Kuching Travel Tips is created to help you prepare for your trip to the capital of Sarawak, the largest state in Malaysia.
Kuching (GPS: 1.56, 110.345) is the largest city in the state. It has a population approaching half a million people. The origin of the name Kuching, which means cat in Malay, is believed to come from two likely sources. Firstly, the word has a similar sound to kochin, which means harbour in Chinese. Another explanation has it that when James Brooke, the wealthy English adventurer, arrived in the Kuching area, he saw a lot of fruit trees bearing browish round fruits with sweet flesh. When he asked for the name of the fruit, the response was mata kuching. That name was corrupted to Kuching, and the word came to be used for the place.
Location of sights in Kuching on the map
Some of the sights are located in the surrounding vicinity of Kuching. If you are unable to see them immediately, resize the map by zooming out.
Kuching at night, with statues of its namesake felines (1 October 2004)
Going to Kuching
Almost all visitors arrive at the Kuching International Airport (KCH). Upon arrival, you can take a taxi to the city. The procedure is quite straightforward. Buy your taxi coupon at the taxi stand outside the Arrival Hall.
Getting around Kuching
The city centre can be explored on foot. This include most of the sights along the Kuching Waterfront, and all the way till the Sarawak Museum. For farther away sights, you would do better to self-drive a rented car or book a local tour package.
Tourist Information Office
Tourism Malaysia has offices at Padungan, Jalan Song Thian Cheok, and Riverbank Suites, Jalan Tunku Abdul Rahman for distributing brochures. Tel: 246575. Opening Hours: 8:00 am - 4:30 pm, Mon-Fri, 8:00 am - 1:00 pm Sat.
History of Kuching
The origin of Kuching, and for that matter Sarawak, was the stuff that swashbuckling adventure was made of. James Brooke arrived at the court of the Sultan of Brunei in 1839. Within a short period, he managed to get himself appointed Special Adviser. At that time, the sultan's influence was in decline, and he had difficulties maintaining control over his vast territory. That his officers were tyrants that forced the locals to pay high taxes did not help to endear the Sultan to his people.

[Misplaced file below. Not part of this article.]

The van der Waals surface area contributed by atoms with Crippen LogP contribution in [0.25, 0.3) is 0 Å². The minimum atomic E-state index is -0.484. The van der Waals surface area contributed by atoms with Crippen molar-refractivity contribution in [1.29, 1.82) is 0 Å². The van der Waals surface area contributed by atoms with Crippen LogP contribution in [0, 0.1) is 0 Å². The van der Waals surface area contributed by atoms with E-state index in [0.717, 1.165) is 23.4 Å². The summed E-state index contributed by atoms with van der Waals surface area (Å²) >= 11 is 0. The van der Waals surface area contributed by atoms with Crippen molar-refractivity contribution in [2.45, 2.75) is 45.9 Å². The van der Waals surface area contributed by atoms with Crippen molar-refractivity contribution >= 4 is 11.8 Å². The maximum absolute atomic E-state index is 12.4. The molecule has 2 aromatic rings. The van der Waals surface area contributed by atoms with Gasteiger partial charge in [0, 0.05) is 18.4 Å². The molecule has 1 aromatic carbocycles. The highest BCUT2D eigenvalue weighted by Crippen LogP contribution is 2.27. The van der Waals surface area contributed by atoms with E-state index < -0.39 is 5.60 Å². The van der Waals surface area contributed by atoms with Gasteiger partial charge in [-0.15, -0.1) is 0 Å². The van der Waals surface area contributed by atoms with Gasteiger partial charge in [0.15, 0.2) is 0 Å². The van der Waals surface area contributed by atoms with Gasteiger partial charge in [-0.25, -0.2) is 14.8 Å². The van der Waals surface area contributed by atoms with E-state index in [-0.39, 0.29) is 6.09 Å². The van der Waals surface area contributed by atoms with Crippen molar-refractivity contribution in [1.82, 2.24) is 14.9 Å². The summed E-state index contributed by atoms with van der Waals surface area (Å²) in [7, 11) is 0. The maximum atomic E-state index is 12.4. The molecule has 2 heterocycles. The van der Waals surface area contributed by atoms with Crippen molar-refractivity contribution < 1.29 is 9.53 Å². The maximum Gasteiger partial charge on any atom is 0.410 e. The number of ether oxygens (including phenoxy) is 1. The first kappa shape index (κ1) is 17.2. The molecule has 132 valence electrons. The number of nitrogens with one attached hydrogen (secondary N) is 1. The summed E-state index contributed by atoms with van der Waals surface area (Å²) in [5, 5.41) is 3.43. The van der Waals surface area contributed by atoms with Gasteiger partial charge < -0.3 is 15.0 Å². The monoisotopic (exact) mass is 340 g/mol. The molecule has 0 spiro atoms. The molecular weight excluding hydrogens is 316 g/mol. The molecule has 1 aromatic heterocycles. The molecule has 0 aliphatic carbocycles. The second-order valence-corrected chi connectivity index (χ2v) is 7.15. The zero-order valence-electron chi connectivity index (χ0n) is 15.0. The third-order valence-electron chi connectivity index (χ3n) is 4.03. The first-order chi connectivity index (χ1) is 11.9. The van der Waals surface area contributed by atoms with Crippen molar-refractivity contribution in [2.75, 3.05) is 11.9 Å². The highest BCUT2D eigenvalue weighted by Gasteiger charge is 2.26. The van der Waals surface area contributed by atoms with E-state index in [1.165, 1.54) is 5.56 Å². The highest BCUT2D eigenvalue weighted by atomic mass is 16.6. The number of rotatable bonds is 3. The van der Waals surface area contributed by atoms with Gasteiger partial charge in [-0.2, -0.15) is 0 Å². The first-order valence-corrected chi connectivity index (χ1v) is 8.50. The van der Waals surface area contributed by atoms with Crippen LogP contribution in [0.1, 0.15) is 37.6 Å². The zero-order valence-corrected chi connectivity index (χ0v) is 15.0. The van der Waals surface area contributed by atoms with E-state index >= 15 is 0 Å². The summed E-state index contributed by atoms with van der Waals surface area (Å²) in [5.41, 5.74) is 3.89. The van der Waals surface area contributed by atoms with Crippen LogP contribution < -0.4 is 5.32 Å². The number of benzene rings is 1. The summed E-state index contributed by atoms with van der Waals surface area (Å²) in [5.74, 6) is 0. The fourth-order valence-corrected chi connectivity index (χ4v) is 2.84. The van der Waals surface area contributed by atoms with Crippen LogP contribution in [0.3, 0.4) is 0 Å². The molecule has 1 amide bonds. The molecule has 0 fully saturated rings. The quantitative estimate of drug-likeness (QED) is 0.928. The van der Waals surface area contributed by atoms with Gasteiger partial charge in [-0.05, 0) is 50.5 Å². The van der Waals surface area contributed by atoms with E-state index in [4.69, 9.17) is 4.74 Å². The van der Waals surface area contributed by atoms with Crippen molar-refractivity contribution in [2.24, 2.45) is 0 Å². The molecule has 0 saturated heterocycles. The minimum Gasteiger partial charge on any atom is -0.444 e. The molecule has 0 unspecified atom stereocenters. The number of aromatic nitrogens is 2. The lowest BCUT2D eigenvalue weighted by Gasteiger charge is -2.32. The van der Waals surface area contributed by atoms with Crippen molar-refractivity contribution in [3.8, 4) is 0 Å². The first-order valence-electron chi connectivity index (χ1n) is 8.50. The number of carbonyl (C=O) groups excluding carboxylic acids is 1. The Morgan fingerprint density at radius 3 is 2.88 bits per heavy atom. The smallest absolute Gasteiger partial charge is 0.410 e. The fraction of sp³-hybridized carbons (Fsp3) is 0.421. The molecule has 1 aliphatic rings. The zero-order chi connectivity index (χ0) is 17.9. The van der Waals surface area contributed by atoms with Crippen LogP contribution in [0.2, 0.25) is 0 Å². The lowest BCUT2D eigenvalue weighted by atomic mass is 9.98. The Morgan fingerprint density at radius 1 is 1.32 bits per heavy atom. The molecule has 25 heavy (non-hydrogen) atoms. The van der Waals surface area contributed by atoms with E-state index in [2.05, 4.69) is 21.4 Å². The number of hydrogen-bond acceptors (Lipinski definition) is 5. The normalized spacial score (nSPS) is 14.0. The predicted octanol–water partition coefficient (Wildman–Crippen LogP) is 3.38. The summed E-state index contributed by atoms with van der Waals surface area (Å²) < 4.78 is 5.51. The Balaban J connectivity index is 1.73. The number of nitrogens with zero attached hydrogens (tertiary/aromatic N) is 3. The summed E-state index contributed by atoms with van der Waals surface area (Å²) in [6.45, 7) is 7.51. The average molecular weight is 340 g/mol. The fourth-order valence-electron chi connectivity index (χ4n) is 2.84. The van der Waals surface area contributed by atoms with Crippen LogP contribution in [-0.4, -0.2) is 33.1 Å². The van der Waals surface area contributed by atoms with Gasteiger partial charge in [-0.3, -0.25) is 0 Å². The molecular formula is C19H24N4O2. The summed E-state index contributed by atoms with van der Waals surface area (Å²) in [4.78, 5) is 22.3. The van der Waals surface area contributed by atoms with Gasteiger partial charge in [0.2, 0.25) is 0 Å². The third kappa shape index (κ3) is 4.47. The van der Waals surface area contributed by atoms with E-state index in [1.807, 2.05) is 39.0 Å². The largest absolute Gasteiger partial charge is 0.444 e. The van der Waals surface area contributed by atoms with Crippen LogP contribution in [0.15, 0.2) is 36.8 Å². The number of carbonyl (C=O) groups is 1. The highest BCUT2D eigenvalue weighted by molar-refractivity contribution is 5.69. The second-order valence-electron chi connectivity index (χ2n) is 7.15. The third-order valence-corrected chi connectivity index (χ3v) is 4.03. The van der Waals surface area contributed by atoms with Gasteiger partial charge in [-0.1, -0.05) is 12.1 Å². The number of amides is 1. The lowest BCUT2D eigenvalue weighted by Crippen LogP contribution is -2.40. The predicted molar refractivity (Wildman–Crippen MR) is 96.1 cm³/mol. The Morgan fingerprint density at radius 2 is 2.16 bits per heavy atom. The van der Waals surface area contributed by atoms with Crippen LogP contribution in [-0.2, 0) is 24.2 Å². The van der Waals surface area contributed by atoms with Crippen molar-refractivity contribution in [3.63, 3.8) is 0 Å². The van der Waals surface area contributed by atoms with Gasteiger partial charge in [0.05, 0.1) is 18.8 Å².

When James Brooke helped to put down the rebellion, he sought and was appointed Governor of Sarawak. With help from the British, Brooke consolidated his position and expelled the sultan's people. The Sultan of Brunei tried to retaliate, but was unsuccessful. Instead, he was forced to sign a treaty with Brooke making Brooke the first White Rajah of Sarawak on November 24, 1841.
The Sarawak River and its tributaries was the only form of travel through the dense jungle, where tribal warfare was commonplace. Each time Brooke quelled a rebellion or warfare, he would seek new land grant, expanding his territory until eventually it dwarfed the Sultan's own territory. That was how James Brooke founded Sarawak.
With his death in 1868, James Brooke was succeeded by his nephew, Charles Brooke. While James was an adventurer, Charles Brooke was an excellent administrator and politician. Under his administration, many of Kuching's most elegant buildings were erected, includeing the Istana, Fort Margherita and the Court House. It was also under Charles Brooke that the well-beloved Sarawak Museum was founded.
When Charles died in 1917, his son Charles Vyner Brooke succeeded him as the third Rajah. He built on his father's achievements, setting up a State Council in 1941. Unfortunately the council was short-lived as the occupying Japanese forces put it to an end, and Vyner fled to Australia.
When the Japanese surrendered in 1945, Sarawak came under Australian military administration until Vyner Brooke ceded it to the British Government. Sarawak became a British Crown Colony on 1st July, 1946. And on 16th September, 1963, Sarawak and Sabah gained independence together, and joined the other 11 states of Malaya to form the Federation of Malaysia.
Square Tower, Kuching http://commons.wikimedia.org/wiki/Category:Kuching#mediaviewer/File:Kuching-(3678640873).jpg Peter Gronemann
Angling on the Sarawak River, Kuching (3 October, 2004)
Hospitals in Kuching
Normah Medical Specialist Centre
Timberland Medical Centre, Jalan Rock
Golf Courses in Kuching
Sarawak Golf Course, Jalan Pustaka
Sarawak Junior Golf Foundation and Academy
Government Agencies in Kuching
Dewan Bahasa dan Pustaka Sarawak, Jalan Tun Abdul Rahman
Lembaga Hasil Dalam Negeri Kuching, Jalan Green Hill
Pustaka Negeri Sarawak
Wisma Sumber Alam / Sarawak Timber Industry Development Corporation
Tim at the Square Tower, Kuching (1 October, 2004)
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